In addition, a third of respondents reported an inability to live openly in their gender. This could be a result of youth moving back in with unsupportive families as a result of the pandemic, which correlated to positive screens for depression and anxiety.

“They’re having to live less in their affirmed gender, which certainly has an impact on mental health,” Beckham said. “I know very well personally, having been in the closet for a while in Tanzania.”

Jarrett said virtual health interventions, like therapy apps, need to be expanded and explored as a solution to this uptick in depression and anxiety. Beckham said health systems as a whole need to be more inclusive, as well.

Researchers said economic instability is also a notable aspect of the trans experience during the pandemic, with 77 percent of respondents indicating they expected a disruption in their income. More than half of respondents also reported needing and not receiving financial aid.

Jarrett said trans people already dealt with economic instability prior to the pandemic, and “live on the margins of society economically already, especially in places where there’s a lot of stigma and discrimination.” She added those who are employed often have unstable jobs that include casual labor and factory work.

“So when a thing like COVID hits, and there was a lot of job loss, they are the people already on those margins that are the most quickly kicked out of those places and spaces,” said Jarrett.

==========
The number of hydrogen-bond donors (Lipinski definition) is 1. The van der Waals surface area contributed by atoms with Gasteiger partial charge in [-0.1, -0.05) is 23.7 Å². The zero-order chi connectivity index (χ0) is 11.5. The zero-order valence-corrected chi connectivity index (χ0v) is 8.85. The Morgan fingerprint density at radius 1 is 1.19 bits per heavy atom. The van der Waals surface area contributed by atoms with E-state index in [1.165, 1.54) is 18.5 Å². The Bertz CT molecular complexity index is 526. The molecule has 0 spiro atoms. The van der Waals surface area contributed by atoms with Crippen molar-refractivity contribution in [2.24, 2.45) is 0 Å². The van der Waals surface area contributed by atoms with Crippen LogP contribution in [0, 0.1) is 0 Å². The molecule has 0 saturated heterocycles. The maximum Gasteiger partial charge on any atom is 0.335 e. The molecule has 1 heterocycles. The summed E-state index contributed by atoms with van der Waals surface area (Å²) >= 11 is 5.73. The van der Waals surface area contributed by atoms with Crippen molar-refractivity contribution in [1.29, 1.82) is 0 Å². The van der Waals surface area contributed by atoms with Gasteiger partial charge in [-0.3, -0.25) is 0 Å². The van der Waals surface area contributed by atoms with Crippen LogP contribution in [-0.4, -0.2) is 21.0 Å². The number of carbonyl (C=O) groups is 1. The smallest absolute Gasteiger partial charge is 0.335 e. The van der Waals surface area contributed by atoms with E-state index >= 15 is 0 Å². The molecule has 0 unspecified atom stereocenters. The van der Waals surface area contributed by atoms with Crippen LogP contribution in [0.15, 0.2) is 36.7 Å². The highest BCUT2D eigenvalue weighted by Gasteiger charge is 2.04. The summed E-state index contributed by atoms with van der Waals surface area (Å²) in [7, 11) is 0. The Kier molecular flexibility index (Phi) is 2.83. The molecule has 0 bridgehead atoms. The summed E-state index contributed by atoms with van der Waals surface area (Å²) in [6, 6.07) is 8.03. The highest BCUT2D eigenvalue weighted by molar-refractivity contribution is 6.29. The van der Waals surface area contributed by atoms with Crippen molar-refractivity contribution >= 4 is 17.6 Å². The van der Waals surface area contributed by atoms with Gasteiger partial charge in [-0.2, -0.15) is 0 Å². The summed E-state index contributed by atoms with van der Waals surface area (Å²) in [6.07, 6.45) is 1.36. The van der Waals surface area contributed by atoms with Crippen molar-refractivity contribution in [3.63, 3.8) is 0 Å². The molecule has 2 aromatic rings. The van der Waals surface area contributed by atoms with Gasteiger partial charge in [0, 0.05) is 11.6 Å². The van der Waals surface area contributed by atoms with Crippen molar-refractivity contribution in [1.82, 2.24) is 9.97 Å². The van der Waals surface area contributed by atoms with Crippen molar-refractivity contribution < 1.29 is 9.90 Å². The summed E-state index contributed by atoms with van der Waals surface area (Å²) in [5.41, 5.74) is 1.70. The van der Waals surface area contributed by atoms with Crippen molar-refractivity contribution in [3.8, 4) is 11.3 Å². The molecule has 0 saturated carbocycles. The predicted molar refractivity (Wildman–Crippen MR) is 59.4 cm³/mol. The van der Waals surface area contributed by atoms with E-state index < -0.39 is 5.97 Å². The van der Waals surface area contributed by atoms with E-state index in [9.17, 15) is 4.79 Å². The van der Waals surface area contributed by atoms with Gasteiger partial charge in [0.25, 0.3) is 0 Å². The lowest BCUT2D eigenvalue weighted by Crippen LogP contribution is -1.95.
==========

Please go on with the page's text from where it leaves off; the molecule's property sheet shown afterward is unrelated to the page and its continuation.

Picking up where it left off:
Jarrett and Beckham said the amount of community-based assistance popping up during the pandemic for trans people in need is helpful, such as fundraising campaigns for rent payments or giving free haircuts. But they both said there is a need for systemic solutions, such as LGBTQ organizations expanding their advocacy for trans and non-binary people.

Howell said there aren’t government entities or non-profits that have been models in trans inclusion, and this study shows that fact. He said priorities need to be more balanced to better support trans and non-binary people.

“The community has often been put as an afterthought, and I think now we have evidence of a global health crisis that further exacerbated those things,” said Howell. “We’ve known this for quite a long time. But we have to take better action because there’s human factors that are being realized, more and more.”

The research team is currently expanding on this research and beginning new research focused on partner violence, surgery delays and digital mental healthcare during the pandemic.

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California unveils digital COVID-19 vaccination records

Californians will enter into a state-owned website their name, date of birth and email or phone associated with their vaccine records

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Photo Credit: County of Los Angeles

SACRAMENTO – Officials announced Friday that the state is providing Californians with a newly created way to access their coronavirus vaccination records in a digital format.

Dr. Erica Pan, the state’s epidemiologist told reporters the new tool allows residents access to their COVID-19 vaccination records from the state’s immunization registry and includes the same information as the paper cards issued by the Centers for Disease Control and Prevention.

To access the information, Californians will enter into a state-owned website their name, date of birth and email or phone associated with their vaccine records and they will be asked to create a four-digit PIN. The record will include a QR code that users can save to their mobile phones.